Annie D. Stutley
Jun 1, 2023
"I wonder how different the rest of the year, heck, the rest of my life would be if I did bottle summer’s secrets."
Like sno-cone stands (or snoballs as we call them down here), hydrangea blossoms, and late sunsets, summer always comes back.
I remember squirming in my desk as a kid on the last day of school, fixated on the second hand of the clock, anticipating the burst of energy that would course through my body the second the bell rang and summer, sweet exhilarating, reliable summer, would announce its arrival. If I could bottle that feeling, I’d cure a number of ailments, from anxiety to depression because, in that instant, possibility awakened me. Twelve unscripted weeks lay ahead. How I’d fill them was entirely unknown, but anything was possible because summer never hesitated for adventure. It was a hope worth living through fractions and diagramming sentences for. The question of what was around the corner ignited me, my ears perpetually perked for the next cool thing. What would my story be that summer? The unknown thrilled me.
My last summer of possibility was after college, before I officially became a grown-up and May would move into June without so much as an “oh, wow. It’s already June?” Then I had kids and eventually I was, again, presented with twelve blank weeks with which I had to fill the gaps between Nick Jr. and rounds of Chutes and Ladders. So the summer before my oldest began kindergarten, I wrote a list of everything my three little rugrats and I could do that wouldn’t park them on the couch and make me feel guilty that the cast of “The Backyardigans” had a better childhood than my kids. I smacked the list on the fridge, and on mornings when I hadn’t a clue how to pass the hours before dinner, I went to that list for inspiration. It didn’t take long before I moved with the same stir of anticipation as when I was ten and conquering summers with wonder. Summer-Annie had returned. I photographed those three months, from mud pies to hose wars, and made a memory book. Summer was back in my life, just like the near 16 nectar snoballs I slurped.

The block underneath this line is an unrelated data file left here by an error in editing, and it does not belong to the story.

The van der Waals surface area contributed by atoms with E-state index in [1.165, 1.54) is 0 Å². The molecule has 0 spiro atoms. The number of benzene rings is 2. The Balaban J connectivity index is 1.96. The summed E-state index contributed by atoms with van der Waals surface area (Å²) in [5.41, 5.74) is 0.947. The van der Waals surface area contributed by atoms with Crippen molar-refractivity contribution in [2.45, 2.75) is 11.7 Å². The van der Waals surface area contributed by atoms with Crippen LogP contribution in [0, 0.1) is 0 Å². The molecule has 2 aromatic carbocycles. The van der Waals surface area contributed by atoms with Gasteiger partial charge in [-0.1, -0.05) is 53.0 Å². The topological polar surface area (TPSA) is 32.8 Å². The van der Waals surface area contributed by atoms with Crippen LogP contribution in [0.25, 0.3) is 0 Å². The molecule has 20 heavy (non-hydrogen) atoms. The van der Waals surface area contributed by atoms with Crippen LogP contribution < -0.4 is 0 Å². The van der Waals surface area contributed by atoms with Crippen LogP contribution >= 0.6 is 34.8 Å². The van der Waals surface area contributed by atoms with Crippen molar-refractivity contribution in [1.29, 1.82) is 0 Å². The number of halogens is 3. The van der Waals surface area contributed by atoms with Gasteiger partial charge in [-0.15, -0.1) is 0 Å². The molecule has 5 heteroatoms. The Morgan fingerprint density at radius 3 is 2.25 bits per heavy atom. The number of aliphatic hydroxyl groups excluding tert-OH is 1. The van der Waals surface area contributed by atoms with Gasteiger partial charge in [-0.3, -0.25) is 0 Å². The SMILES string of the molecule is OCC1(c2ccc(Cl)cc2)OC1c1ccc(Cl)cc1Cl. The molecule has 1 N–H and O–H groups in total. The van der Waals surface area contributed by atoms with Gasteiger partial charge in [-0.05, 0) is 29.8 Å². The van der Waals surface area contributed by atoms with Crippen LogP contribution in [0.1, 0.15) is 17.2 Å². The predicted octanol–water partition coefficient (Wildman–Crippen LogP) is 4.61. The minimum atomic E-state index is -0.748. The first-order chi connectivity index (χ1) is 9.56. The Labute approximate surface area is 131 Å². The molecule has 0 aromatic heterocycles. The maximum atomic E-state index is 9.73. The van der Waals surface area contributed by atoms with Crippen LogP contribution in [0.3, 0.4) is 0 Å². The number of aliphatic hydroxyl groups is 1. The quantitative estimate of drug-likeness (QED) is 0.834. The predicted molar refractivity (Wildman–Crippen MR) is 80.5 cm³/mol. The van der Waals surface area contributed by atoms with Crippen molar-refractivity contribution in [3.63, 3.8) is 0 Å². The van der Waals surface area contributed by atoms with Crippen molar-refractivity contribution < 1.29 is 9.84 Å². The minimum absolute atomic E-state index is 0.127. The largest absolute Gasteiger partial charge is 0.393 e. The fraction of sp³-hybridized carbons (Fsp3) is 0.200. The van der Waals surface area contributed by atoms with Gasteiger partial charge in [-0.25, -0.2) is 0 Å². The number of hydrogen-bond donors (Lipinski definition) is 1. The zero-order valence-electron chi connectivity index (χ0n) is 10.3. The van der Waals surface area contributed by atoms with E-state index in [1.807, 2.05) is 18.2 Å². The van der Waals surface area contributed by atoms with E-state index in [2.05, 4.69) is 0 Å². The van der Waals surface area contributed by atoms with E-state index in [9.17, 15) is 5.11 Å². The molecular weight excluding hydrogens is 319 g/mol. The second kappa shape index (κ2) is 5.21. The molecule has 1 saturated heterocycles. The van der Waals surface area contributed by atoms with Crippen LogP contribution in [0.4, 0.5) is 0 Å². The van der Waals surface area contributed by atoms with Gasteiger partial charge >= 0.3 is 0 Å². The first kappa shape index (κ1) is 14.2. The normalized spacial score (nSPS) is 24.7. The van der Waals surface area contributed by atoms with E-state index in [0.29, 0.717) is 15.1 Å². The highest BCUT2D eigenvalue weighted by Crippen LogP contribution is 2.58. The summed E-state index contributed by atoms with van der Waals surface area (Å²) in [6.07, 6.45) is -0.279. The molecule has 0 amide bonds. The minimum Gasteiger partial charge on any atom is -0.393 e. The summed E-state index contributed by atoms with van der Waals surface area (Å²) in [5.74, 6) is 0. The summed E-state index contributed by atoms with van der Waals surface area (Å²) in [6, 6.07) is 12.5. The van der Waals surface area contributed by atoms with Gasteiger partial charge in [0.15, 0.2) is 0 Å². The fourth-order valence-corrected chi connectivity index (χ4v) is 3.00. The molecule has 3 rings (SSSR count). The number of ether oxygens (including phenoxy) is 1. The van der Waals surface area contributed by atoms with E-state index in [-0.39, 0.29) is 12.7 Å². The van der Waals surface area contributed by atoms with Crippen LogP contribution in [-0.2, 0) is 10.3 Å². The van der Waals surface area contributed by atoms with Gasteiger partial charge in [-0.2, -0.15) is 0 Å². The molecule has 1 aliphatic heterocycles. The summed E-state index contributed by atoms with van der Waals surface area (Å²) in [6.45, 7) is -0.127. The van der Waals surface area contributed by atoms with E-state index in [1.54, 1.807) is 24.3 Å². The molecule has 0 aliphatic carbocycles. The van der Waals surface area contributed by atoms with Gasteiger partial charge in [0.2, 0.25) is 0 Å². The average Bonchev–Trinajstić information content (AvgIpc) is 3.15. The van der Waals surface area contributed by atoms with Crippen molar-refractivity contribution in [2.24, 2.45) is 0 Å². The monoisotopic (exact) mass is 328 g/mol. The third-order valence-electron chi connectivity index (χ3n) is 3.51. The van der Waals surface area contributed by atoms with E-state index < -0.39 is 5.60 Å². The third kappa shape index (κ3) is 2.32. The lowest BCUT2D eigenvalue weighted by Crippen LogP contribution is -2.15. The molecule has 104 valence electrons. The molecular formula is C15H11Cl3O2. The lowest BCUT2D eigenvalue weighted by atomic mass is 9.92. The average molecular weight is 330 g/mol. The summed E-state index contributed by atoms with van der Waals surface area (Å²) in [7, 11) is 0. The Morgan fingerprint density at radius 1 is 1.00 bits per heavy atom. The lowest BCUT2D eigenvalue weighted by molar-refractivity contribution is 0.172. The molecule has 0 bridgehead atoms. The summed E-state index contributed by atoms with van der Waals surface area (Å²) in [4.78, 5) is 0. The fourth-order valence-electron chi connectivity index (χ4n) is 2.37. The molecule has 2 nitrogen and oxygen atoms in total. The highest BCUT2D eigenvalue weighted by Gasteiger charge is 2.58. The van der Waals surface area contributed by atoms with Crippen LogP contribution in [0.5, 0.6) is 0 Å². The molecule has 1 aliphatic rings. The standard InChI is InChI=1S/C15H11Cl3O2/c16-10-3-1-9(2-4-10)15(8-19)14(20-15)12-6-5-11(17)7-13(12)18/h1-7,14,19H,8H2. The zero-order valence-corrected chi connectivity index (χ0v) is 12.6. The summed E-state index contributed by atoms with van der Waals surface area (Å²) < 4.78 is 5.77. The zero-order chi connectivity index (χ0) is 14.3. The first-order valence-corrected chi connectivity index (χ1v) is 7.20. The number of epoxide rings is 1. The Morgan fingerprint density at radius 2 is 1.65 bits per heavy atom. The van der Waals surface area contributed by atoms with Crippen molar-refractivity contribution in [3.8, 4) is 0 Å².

The following summer, the kids wanted in on the list. It was filled with silly things like “hunt for dinosaurs in Audubon Park,” but I was witnessing their embracing of possibility and seeing the spirit of summer through fresh eyes as we checked off each item of the list. As the calendar turned and the exhaustion of the countless end-of-school-year performances, projects, and parties whispered the sweet serenity of summer was coming each year, writing the list became summer’s trumpeter. Year after year, our list was as trimmed with the same sentimentality and tradition as Christmas, if not more because the pressure was off. Summer isn’t intimidating, if you can get past your less-than-satisfactory beach bod. The only control summer has is the freedom that the other seasons slowly suck away: an invitation to take the scenic route in everything. Scenic routes lead to who knows what? So can a good summer, and accepting that is a prerequisite to doing it right.
Today, my kids are older. It’s been eleven years since our first list. Cheer, football, and club swim team have invaded those twelve precious weeks. It’s bittersweet how our summer lists have matured. The dinosaurs were eventually replaced with Pokémon Go, which was eventually usurped by Stranger Things. And now, as my oldest embarks on his last two years of high school, summer is a season of preparation, a bridge to get him to his next level. But the allure is still there – the anticipation that something great is coming and also that something is slipping away: childhood, adventure, the scenic route. His contributions to the list are coming full circle. He longs to hunt for dinosaurs again, and my heart wants to go with him.
But possibility is still possible. Even today. But, possibility is only visible to those who choose to see it. Kids grow up, as do summers, but I wonder how different the rest of the year, heck, the rest of my life would be if I did bottle summer’s secrets.
If only I could keep a bit of Summer-Annie and our lists all year long…